Recently, I looked at the clock and realized I am signed up for a half-marathon that is in less than 4 weeks!  I have never felt so ill-prepared to run a race.  Yes, I will run it "for fun", but I also don't see any reason to disappoint myself too much, so this week I decided I can handle one hard run a week.  All the other days I can do what I want.  Just one hard run a week.

This past week I settled on 5 mile repeats. I really enjoy mile repeats.  Slow enough that my lungs aren't bursting, and I get a recovery every mile.  And I only have to do 5 of them. Tempos are my fear--no rest breaks!  I like rest breaks! But then when I'm racing, I realize I am accustomed to them.  Whoops?

I picked a 6:10 pace for the mile repeats, which is about 10 seconds slower than what I am capable of when I've been working hard.  I told myself something that I usually don't: that it was non-negotiable.  That I had to finish the workout.  Even if it was hard, I would run as close to a 6:10 mile as I could, exactly five times.

It worked.  6:09; 6:07; 6:08; 6:06; 6:03.

In between each repeat I slowly jogged a lap around the track.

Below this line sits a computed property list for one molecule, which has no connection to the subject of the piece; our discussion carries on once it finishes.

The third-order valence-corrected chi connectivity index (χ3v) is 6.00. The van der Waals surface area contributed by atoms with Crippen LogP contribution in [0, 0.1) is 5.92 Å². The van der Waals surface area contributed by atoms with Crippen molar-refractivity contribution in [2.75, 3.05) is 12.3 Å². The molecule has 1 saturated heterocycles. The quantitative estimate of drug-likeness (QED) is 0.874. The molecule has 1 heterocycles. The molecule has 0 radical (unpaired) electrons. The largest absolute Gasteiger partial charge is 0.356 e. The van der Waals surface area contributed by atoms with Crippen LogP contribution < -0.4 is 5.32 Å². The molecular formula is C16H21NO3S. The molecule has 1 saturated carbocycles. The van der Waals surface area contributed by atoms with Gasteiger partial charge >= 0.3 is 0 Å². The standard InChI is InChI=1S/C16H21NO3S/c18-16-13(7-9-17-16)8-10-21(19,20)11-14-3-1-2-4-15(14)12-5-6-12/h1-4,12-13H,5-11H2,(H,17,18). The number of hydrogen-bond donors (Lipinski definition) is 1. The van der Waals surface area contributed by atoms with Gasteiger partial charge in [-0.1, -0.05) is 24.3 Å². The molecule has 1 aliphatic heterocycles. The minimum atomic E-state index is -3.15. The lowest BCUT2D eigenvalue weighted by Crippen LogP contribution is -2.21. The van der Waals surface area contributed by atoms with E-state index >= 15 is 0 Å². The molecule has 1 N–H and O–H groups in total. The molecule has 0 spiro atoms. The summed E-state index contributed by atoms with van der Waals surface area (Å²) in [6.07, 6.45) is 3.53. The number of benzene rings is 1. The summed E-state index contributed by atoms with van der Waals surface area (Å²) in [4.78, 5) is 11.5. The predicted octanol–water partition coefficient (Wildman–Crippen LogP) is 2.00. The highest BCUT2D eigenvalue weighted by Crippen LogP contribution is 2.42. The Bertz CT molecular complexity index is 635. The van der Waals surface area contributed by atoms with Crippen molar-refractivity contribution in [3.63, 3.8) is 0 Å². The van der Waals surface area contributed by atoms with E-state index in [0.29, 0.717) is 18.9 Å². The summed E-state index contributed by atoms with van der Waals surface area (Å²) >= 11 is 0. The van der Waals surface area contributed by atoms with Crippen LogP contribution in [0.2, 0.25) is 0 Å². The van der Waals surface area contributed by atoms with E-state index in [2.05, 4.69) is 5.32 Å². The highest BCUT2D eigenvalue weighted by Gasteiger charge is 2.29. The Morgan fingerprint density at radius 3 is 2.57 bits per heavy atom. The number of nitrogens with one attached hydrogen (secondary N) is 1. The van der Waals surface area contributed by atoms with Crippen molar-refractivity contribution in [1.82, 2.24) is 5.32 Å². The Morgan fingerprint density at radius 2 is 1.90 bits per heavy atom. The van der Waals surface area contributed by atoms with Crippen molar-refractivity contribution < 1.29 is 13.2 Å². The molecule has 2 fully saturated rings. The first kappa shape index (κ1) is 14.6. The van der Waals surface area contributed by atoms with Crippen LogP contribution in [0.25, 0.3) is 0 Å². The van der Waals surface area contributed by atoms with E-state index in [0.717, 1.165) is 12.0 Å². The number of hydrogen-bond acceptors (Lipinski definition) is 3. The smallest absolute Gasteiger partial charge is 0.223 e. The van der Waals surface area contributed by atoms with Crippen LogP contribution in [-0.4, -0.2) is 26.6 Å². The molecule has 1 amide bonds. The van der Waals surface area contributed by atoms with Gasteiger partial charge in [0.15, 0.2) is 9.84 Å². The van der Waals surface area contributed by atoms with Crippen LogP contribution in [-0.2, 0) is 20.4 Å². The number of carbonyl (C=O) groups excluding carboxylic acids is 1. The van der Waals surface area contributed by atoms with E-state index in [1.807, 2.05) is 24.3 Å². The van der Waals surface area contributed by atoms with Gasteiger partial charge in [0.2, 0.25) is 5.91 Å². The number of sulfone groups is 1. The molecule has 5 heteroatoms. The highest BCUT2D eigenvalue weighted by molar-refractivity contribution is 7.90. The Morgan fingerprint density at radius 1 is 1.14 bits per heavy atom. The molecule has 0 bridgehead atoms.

Mental trick: I run on the outside lane, which ends up being about 3.5 laps for a mile (by my Garmin) instead of 4 full laps.  When you are running in circles, it's nice to cut down on the number of circles.  I would LOVE to find a track that has a 1-mile loop.

My left leg still seizes up around my quad-knee-calf during speed work.  Leg-lock.  Still working on my new insurance plan so I can meet with a physical therapist on a regular basis.

I also have been occasionally remembering to try this hocus pocus thing I read in a very old Runners World (I'm about 7 months behind on magazines) about breathing patterns while running.  Matching your breaths to your foot fall, the rule is: in, in, in, out, out; repeat forever.  It's supposed to balance the repeated stress on one side of the body that could be caused by an "even" breathing pattern.  I tend to only remember to practice this when I'm running hard or up a steep climb.  It's a nice little brain mantra.  I've been running a lot of hills.  My niece is the cutest.  What are we talking about?


The creepiest thing I ever did while running:  this Saturday I set out for a fun long run on a hot day at about 10:00 a.m.  On these weekend runs, my goal is to do whatever I want and soak in the beautiful day.  Because they are so aimless, I tend to find myself lazily knocking out 8:30-10:00 minute miles.